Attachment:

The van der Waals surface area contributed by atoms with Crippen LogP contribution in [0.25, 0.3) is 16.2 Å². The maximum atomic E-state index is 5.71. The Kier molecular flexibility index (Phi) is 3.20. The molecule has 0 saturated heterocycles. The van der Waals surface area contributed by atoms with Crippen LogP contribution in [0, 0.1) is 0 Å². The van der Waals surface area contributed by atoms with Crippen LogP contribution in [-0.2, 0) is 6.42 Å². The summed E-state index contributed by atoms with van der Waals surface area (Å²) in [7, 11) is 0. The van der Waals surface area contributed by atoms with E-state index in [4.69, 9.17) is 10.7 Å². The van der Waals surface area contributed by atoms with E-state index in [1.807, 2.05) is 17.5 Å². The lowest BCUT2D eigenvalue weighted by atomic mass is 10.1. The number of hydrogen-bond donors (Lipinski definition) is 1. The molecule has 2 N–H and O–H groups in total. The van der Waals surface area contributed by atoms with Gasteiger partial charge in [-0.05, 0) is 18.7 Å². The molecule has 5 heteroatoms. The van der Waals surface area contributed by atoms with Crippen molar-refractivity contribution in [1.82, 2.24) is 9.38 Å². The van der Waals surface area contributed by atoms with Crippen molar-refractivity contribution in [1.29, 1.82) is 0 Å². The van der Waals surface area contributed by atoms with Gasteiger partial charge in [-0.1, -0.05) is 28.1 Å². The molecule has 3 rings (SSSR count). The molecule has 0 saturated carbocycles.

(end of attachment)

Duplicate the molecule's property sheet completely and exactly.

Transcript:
The van der Waals surface area contributed by atoms with Crippen LogP contribution in [0.25, 0.3) is 16.2 Å². The maximum atomic E-state index is 5.71. The Kier molecular flexibility index (Phi) is 3.20. The molecule has 0 saturated heterocycles. The van der Waals surface area contributed by atoms with Crippen LogP contribution in [0, 0.1) is 0 Å². The van der Waals surface area contributed by atoms with Crippen LogP contribution in [-0.2, 0) is 6.42 Å². The summed E-state index contributed by atoms with van der Waals surface area (Å²) in [7, 11) is 0. The van der Waals surface area contributed by atoms with E-state index in [4.69, 9.17) is 10.7 Å². The van der Waals surface area contributed by atoms with E-state index in [1.807, 2.05) is 17.5 Å². The lowest BCUT2D eigenvalue weighted by atomic mass is 10.1. The number of hydrogen-bond donors (Lipinski definition) is 1. The molecule has 2 N–H and O–H groups in total. The van der Waals surface area contributed by atoms with Gasteiger partial charge in [-0.05, 0) is 18.7 Å². The molecule has 5 heteroatoms. The van der Waals surface area contributed by atoms with Crippen molar-refractivity contribution in [1.82, 2.24) is 9.38 Å². The van der Waals surface area contributed by atoms with Crippen molar-refractivity contribution in [1.29, 1.82) is 0 Å². The van der Waals surface area contributed by atoms with Gasteiger partial charge in [-0.1, -0.05) is 28.1 Å². The molecule has 3 rings (SSSR count). The molecule has 0 saturated carbocycles.